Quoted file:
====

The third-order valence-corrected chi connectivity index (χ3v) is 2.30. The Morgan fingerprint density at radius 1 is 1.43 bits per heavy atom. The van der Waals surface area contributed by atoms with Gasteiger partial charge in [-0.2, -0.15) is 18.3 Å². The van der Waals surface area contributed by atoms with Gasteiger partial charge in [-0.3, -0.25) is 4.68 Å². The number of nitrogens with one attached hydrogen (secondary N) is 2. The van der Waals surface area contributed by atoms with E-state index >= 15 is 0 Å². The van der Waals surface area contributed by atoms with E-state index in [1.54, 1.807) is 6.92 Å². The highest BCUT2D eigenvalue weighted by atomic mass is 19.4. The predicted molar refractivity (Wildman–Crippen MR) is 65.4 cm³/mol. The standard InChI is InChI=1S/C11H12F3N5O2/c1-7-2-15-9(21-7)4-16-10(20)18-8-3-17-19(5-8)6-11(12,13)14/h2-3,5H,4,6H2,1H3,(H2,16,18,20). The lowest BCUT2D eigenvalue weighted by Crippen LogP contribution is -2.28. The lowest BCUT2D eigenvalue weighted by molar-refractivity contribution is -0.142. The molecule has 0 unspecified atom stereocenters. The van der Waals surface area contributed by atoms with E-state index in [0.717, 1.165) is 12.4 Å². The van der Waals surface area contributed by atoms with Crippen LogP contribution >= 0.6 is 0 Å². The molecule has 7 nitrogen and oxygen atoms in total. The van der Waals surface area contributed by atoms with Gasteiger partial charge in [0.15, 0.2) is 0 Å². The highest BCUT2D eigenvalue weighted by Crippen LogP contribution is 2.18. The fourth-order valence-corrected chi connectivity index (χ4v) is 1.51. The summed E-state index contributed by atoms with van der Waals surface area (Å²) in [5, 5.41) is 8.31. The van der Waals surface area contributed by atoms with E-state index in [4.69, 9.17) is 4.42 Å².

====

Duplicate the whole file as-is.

The third-order valence-corrected chi connectivity index (χ3v) is 2.30. The Morgan fingerprint density at radius 1 is 1.43 bits per heavy atom. The van der Waals surface area contributed by atoms with Gasteiger partial charge in [-0.2, -0.15) is 18.3 Å². The van der Waals surface area contributed by atoms with Gasteiger partial charge in [-0.3, -0.25) is 4.68 Å². The number of nitrogens with one attached hydrogen (secondary N) is 2. The van der Waals surface area contributed by atoms with E-state index >= 15 is 0 Å². The van der Waals surface area contributed by atoms with E-state index in [1.54, 1.807) is 6.92 Å². The highest BCUT2D eigenvalue weighted by atomic mass is 19.4. The predicted molar refractivity (Wildman–Crippen MR) is 65.4 cm³/mol. The standard InChI is InChI=1S/C11H12F3N5O2/c1-7-2-15-9(21-7)4-16-10(20)18-8-3-17-19(5-8)6-11(12,13)14/h2-3,5H,4,6H2,1H3,(H2,16,18,20). The lowest BCUT2D eigenvalue weighted by Crippen LogP contribution is -2.28. The lowest BCUT2D eigenvalue weighted by molar-refractivity contribution is -0.142. The molecule has 0 unspecified atom stereocenters. The van der Waals surface area contributed by atoms with E-state index in [0.717, 1.165) is 12.4 Å². The van der Waals surface area contributed by atoms with Crippen LogP contribution >= 0.6 is 0 Å². The molecule has 7 nitrogen and oxygen atoms in total. The van der Waals surface area contributed by atoms with Gasteiger partial charge in [0.15, 0.2) is 0 Å². The highest BCUT2D eigenvalue weighted by Crippen LogP contribution is 2.18. The fourth-order valence-corrected chi connectivity index (χ4v) is 1.51. The summed E-state index contributed by atoms with van der Waals surface area (Å²) in [5, 5.41) is 8.31. The van der Waals surface area contributed by atoms with E-state index in [4.69, 9.17) is 4.42 Å².